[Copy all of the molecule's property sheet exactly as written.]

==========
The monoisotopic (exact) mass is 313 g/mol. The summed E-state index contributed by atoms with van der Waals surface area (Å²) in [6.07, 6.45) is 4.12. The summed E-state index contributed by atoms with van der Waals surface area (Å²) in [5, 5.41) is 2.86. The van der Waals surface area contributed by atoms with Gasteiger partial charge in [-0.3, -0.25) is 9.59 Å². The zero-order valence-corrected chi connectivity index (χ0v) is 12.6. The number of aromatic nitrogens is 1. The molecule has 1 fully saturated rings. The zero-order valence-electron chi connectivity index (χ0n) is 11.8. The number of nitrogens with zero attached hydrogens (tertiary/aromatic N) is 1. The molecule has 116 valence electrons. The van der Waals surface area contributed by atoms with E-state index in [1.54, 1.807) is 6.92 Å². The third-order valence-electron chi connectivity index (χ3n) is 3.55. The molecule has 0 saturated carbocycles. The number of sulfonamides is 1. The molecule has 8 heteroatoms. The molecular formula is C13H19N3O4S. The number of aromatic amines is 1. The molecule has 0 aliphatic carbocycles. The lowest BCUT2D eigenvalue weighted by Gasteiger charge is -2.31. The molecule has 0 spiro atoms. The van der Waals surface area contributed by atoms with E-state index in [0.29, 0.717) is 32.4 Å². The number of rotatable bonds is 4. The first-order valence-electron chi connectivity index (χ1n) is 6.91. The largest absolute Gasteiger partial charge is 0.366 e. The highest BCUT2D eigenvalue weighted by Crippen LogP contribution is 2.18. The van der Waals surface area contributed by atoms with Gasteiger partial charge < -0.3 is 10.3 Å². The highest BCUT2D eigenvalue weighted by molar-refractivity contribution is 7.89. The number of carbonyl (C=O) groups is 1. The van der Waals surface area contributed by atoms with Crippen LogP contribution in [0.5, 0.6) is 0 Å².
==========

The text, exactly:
The monoisotopic (exact) mass is 313 g/mol. The summed E-state index contributed by atoms with van der Waals surface area (Å²) in [6.07, 6.45) is 4.12. The summed E-state index contributed by atoms with van der Waals surface area (Å²) in [5, 5.41) is 2.86. The van der Waals surface area contributed by atoms with Gasteiger partial charge in [-0.3, -0.25) is 9.59 Å². The zero-order valence-corrected chi connectivity index (χ0v) is 12.6. The number of aromatic nitrogens is 1. The molecule has 1 fully saturated rings. The zero-order valence-electron chi connectivity index (χ0n) is 11.8. The number of nitrogens with zero attached hydrogens (tertiary/aromatic N) is 1. The molecule has 116 valence electrons. The van der Waals surface area contributed by atoms with E-state index in [1.54, 1.807) is 6.92 Å². The third-order valence-electron chi connectivity index (χ3n) is 3.55. The molecule has 0 saturated carbocycles. The number of sulfonamides is 1. The molecule has 8 heteroatoms. The molecular formula is C13H19N3O4S. The number of aromatic amines is 1. The molecule has 0 aliphatic carbocycles. The lowest BCUT2D eigenvalue weighted by Gasteiger charge is -2.31. The molecule has 0 spiro atoms. The van der Waals surface area contributed by atoms with E-state index in [0.29, 0.717) is 32.4 Å². The number of rotatable bonds is 4. The first-order valence-electron chi connectivity index (χ1n) is 6.91. The largest absolute Gasteiger partial charge is 0.366 e. The highest BCUT2D eigenvalue weighted by Crippen LogP contribution is 2.18. The van der Waals surface area contributed by atoms with Gasteiger partial charge < -0.3 is 10.3 Å². The highest BCUT2D eigenvalue weighted by molar-refractivity contribution is 7.89. The number of carbonyl (C=O) groups is 1. The van der Waals surface area contributed by atoms with Crippen LogP contribution in [0.5, 0.6) is 0 Å².